" The authors propose heuristics to choose the constants appearing in the theorems. However, results are only validated on one synthetic dataset on which differences in performance between methods become statistically indistinguishable for rather moderate sample sizes (n=2000)."
In Figure 2 we fix the signal dimension p and increase the number of samples n. When n is large enough (n>2500), both covariance thresholding and diagonal thresholding work well. This is expected: with a large amount of data, most algorithms succeed. However, for moderate number of samples (n=1024, 1625) covariance thresholding outperform diagonal thresholding.This gap is for a relatively small signal (p=4096): our theory establishes that the gap increases as p becomes larger.
Further Figure 2, along with the similar figure in the supplement, demonstrate resilience of our method to modeling assumptions: exact sparsity, A1 and A2.
Finally, we used this synthetic data because both of these examples were also used in Johnstone and Lu's original paper on sparse PCA (introducing diagonal thresholding). Hence, they provide a natural benchmark.
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Assigned_Reviewer_43:
We thank the reviewer for her/his comments.
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Assigned_Reviewer_44:
We thank the reviewer for her/his comments. We have reread the submission and corrected all typos that we came across (including, of course, those mentioned by the reviewer). Below are answers to specific questions.
 "while I appreciate that the focus of the paper is on the theoretical result, figure 3 and similar one in supplementary are not very informative. What is the main message here and what do we learn from these ? "
The objective of the simulations in Figure 2 is to show resilience of the method to relaxing of exact sparsity and assumptions A1, A2 of the paper.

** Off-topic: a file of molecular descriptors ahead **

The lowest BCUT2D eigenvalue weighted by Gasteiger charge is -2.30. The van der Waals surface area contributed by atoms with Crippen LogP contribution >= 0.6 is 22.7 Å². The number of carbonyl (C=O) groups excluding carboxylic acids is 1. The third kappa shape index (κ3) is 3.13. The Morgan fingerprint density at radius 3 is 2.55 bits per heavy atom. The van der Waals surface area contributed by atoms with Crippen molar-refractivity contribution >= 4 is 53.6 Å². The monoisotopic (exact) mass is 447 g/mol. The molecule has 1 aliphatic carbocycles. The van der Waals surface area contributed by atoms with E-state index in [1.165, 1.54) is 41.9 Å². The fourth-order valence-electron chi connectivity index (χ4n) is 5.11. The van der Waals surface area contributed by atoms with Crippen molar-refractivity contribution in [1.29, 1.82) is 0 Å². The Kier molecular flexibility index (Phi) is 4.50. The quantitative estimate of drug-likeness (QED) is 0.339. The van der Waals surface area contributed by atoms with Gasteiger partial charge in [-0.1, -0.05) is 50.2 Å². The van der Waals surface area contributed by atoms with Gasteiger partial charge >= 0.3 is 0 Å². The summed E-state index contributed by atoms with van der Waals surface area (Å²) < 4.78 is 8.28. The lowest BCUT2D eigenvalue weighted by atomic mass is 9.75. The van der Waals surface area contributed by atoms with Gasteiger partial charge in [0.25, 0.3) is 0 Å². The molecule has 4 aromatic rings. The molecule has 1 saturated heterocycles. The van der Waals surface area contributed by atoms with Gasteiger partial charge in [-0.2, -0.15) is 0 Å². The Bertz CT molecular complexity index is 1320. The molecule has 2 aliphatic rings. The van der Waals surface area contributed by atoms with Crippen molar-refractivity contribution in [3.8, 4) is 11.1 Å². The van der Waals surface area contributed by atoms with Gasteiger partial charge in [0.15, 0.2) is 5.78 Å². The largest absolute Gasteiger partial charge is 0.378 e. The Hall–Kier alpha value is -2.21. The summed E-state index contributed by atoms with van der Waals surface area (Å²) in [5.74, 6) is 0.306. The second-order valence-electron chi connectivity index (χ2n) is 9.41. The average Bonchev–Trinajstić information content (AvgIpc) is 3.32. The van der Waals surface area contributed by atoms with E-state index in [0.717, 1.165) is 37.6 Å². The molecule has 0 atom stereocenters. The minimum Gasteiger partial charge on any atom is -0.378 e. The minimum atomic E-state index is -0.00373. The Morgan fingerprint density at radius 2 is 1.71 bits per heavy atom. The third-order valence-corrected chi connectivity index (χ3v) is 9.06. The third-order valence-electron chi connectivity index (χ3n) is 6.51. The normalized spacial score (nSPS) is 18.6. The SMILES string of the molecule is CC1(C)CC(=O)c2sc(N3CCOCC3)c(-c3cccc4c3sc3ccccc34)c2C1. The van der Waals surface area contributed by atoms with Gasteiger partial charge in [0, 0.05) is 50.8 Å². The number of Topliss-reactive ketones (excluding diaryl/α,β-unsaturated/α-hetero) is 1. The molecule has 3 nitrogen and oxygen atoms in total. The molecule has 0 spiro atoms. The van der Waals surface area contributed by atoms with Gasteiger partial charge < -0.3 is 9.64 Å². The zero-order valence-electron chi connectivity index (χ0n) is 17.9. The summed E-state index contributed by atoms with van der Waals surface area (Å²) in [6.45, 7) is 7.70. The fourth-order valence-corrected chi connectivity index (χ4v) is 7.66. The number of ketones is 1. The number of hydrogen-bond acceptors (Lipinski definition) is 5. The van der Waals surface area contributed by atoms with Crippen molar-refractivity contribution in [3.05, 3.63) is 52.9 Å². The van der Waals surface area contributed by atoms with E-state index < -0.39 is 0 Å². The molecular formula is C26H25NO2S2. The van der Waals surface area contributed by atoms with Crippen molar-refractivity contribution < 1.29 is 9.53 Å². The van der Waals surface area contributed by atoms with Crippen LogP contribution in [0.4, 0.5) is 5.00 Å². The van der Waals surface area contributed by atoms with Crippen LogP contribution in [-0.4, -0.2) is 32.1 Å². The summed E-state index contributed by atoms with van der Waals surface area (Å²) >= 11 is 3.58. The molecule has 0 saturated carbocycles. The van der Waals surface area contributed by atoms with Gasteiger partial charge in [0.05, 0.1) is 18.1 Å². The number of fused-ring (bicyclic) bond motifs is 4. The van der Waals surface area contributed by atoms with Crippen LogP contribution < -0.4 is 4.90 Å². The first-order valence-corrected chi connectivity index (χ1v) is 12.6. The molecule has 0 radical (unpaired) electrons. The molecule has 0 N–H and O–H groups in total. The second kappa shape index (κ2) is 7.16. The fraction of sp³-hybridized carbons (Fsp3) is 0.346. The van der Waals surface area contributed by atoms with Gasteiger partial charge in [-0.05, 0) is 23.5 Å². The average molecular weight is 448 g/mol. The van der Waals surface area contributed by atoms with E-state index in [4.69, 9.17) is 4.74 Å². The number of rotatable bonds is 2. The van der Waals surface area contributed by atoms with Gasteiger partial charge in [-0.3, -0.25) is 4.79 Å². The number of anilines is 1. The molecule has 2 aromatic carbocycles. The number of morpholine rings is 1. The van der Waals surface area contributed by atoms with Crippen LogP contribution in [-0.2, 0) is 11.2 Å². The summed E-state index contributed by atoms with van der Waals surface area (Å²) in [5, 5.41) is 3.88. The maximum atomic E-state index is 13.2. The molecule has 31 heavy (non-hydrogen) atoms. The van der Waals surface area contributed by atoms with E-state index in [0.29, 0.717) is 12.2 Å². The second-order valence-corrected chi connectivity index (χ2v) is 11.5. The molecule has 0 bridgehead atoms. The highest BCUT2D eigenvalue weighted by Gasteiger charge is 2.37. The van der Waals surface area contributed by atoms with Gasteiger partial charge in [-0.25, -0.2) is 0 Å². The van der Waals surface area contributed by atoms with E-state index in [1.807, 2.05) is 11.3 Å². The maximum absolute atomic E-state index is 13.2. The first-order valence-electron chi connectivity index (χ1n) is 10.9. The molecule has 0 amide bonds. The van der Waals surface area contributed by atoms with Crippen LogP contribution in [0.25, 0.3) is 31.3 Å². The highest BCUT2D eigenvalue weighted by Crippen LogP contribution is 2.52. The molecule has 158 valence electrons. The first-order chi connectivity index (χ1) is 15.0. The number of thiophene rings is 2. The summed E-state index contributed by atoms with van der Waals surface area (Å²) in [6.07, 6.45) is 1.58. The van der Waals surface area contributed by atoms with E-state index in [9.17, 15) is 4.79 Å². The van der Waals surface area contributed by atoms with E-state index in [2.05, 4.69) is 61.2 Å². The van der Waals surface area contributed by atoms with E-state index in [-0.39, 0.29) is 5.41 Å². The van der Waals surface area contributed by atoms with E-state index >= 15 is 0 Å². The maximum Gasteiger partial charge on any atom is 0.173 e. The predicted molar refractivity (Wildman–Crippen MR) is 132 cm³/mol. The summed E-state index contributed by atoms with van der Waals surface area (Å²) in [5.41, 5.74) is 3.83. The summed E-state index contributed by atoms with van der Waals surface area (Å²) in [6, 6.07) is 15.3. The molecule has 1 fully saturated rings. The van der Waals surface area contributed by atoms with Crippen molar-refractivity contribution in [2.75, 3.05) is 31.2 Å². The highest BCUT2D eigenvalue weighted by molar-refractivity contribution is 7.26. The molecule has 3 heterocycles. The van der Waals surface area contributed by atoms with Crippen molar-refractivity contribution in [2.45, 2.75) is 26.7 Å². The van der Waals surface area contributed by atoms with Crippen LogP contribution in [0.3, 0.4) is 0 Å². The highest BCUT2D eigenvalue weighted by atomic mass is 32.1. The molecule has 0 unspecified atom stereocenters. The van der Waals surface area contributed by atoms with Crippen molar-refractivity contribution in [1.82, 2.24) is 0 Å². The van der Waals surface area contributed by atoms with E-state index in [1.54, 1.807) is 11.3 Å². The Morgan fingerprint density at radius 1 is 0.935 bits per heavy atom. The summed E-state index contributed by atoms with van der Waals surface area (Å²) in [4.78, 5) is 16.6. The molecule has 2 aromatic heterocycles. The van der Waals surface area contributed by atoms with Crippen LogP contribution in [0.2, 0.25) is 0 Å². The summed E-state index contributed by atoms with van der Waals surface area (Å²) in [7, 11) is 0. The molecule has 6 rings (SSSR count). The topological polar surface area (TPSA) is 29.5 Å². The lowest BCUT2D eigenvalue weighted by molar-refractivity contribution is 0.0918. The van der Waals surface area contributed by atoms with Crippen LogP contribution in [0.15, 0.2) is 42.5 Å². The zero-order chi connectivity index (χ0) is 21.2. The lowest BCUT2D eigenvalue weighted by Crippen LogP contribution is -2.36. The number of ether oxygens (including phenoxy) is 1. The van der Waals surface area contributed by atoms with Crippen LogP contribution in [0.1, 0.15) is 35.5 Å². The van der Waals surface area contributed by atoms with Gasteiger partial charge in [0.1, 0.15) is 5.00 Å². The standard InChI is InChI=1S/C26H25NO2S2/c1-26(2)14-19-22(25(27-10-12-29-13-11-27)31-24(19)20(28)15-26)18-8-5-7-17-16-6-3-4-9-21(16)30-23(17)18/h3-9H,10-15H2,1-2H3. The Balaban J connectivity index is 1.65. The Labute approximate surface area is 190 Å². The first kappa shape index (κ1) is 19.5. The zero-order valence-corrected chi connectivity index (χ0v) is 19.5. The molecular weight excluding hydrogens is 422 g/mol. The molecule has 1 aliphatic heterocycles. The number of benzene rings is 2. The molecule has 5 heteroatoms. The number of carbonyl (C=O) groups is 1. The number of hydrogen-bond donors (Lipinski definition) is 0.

"One page 8, in description of data driven algorithm. Assuming sigma \neq 1, there seem to be a few sigma^2 missing, both in "Consequently, (z,z_j)/n ~ N(0,sigma^4/n) and later on in \hat\Sigma = \bar X^T \bar X/n  I_p (probably should be \hat sigma^2 I_p) ?"
We agree and have corrected that portion, thanks.
 "abstract  sentence "Recent conditional lower bounds..." is rather unclear."
The relevant paper is cited in abstract, and the point is elucidated further in introduction.
 "section 2  I guess r = rank is also an input parameter of the algorithm ?"
r is defined to be the number of spikes. For the proof we require it known, but we will provide a heuristic estimation procedure in the practical aspects section.
 "Also, not very clear what is the output of the algorithm. It seems like a set of indices, while the algorithm is called covariance thresholding, and the problem is sparse PCA..."
The sparse PCA task we consider is of support recovery under the statistical spiked covariance model. Other error metrics are studied in the literature but we do not address them. However, once the support is correctly identified, classical estimators of the covariance and its principal component can be applied, by restricting the data to the identified support.
 "the exposition and flow of the paper can be improved, in particular some unclear and disconnected sentences at top of page 4 and sharp transition at top of page 5. "
The mentioned portions are edited to improve readability.
"While I understand that Eq. 3 and 4 are "intuitive" I still don't understand in what sense is Eq. 4 approximate, since thresholding is not an additive operation, namely eta(a+b) \neq eta(a) + eta(b)"
We completely agree: indeed the nonlinearity of \eta( ) is the main technical challenge in the proof. The proof or Theorem 1 shows in what sense Eq. 4 holds approximately (namely, in operator norm). We will explicitly state this in the paper.
 "in proof of theorem 1, supplementary, eq. 4 second line should it not be v_q (v_q')^T ? Also, you seem to use Q^q instead of previous Q_q. Also, what is Q^c (where was it defined) ?"
Corrected, thanks. Q is defined to be the union of supports of v_q. Q^c is its complement. The complement notation is consistent throughout, and we added a sentence about it in the notation section.
 "why lower bar theta in page 5 and is this different from theta in page 2 ?"
That is a typo. We have corrected it, thanks.